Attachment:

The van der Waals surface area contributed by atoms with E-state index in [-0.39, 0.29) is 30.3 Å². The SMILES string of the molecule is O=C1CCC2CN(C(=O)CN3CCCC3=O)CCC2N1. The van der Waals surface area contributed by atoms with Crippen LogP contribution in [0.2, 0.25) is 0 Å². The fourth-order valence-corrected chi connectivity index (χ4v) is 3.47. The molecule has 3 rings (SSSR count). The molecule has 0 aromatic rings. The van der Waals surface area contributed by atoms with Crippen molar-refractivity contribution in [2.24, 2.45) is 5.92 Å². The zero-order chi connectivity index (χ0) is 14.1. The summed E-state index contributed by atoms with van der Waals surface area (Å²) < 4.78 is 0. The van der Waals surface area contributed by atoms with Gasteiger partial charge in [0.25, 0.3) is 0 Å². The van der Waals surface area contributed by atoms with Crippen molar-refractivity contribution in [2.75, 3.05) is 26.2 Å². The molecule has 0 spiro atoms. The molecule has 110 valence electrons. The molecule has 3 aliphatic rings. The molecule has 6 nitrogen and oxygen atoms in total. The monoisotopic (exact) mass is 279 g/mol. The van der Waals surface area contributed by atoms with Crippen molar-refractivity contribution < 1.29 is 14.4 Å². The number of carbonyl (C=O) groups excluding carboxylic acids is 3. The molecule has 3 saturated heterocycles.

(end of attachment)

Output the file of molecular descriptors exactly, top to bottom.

The van der Waals surface area contributed by atoms with E-state index in [-0.39, 0.29) is 30.3 Å². The SMILES string of the molecule is O=C1CCC2CN(C(=O)CN3CCCC3=O)CCC2N1. The van der Waals surface area contributed by atoms with Crippen LogP contribution in [0.2, 0.25) is 0 Å². The fourth-order valence-corrected chi connectivity index (χ4v) is 3.47. The molecule has 3 rings (SSSR count). The molecule has 0 aromatic rings. The van der Waals surface area contributed by atoms with Crippen molar-refractivity contribution in [2.24, 2.45) is 5.92 Å². The zero-order chi connectivity index (χ0) is 14.1. The summed E-state index contributed by atoms with van der Waals surface area (Å²) < 4.78 is 0. The van der Waals surface area contributed by atoms with Gasteiger partial charge in [0.25, 0.3) is 0 Å². The van der Waals surface area contributed by atoms with Crippen molar-refractivity contribution in [2.75, 3.05) is 26.2 Å². The molecule has 0 spiro atoms. The molecule has 110 valence electrons. The molecule has 3 aliphatic rings. The molecule has 6 nitrogen and oxygen atoms in total. The monoisotopic (exact) mass is 279 g/mol. The van der Waals surface area contributed by atoms with Crippen molar-refractivity contribution < 1.29 is 14.4 Å². The number of carbonyl (C=O) groups excluding carboxylic acids is 3. The molecule has 3 saturated heterocycles.